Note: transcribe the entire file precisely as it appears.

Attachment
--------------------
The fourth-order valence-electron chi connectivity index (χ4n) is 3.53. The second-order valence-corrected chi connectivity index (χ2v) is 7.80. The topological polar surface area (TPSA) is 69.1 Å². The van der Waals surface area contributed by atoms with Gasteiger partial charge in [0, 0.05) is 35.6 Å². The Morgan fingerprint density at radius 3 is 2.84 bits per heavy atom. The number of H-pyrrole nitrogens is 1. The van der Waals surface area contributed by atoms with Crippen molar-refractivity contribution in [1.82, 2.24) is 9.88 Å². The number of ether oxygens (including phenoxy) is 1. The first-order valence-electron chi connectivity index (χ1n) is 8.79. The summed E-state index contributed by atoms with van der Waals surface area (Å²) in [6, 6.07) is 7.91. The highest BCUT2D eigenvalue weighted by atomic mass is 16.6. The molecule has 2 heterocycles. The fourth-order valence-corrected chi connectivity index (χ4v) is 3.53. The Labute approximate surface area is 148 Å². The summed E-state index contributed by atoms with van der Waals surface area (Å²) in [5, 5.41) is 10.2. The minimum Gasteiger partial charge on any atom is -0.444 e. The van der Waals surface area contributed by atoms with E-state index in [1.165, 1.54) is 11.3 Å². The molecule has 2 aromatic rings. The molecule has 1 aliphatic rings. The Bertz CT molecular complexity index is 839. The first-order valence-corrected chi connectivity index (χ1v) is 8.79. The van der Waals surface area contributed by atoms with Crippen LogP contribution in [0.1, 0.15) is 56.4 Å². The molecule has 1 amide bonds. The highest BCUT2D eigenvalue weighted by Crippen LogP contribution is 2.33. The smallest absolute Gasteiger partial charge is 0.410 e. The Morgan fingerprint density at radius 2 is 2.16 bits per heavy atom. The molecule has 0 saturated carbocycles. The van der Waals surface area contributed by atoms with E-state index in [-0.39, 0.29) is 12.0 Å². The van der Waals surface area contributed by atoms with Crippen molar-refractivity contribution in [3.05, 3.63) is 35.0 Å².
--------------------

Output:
The fourth-order valence-electron chi connectivity index (χ4n) is 3.53. The second-order valence-corrected chi connectivity index (χ2v) is 7.80. The topological polar surface area (TPSA) is 69.1 Å². The van der Waals surface area contributed by atoms with Gasteiger partial charge in [0, 0.05) is 35.6 Å². The Morgan fingerprint density at radius 3 is 2.84 bits per heavy atom. The number of H-pyrrole nitrogens is 1. The van der Waals surface area contributed by atoms with Crippen molar-refractivity contribution in [1.82, 2.24) is 9.88 Å². The number of ether oxygens (including phenoxy) is 1. The first-order valence-electron chi connectivity index (χ1n) is 8.79. The summed E-state index contributed by atoms with van der Waals surface area (Å²) in [6, 6.07) is 7.91. The highest BCUT2D eigenvalue weighted by atomic mass is 16.6. The molecule has 2 heterocycles. The fourth-order valence-corrected chi connectivity index (χ4v) is 3.53. The Labute approximate surface area is 148 Å². The summed E-state index contributed by atoms with van der Waals surface area (Å²) in [5, 5.41) is 10.2. The minimum Gasteiger partial charge on any atom is -0.444 e. The van der Waals surface area contributed by atoms with E-state index in [1.165, 1.54) is 11.3 Å². The molecule has 2 aromatic rings. The molecule has 1 aliphatic rings. The Bertz CT molecular complexity index is 839. The first-order valence-corrected chi connectivity index (χ1v) is 8.79. The van der Waals surface area contributed by atoms with Crippen LogP contribution in [0.1, 0.15) is 56.4 Å². The molecule has 1 amide bonds. The highest BCUT2D eigenvalue weighted by Crippen LogP contribution is 2.33. The smallest absolute Gasteiger partial charge is 0.410 e. The Morgan fingerprint density at radius 2 is 2.16 bits per heavy atom. The molecule has 0 saturated carbocycles. The van der Waals surface area contributed by atoms with E-state index in [-0.39, 0.29) is 12.0 Å². The van der Waals surface area contributed by atoms with Crippen molar-refractivity contribution in [3.05, 3.63) is 35.0 Å².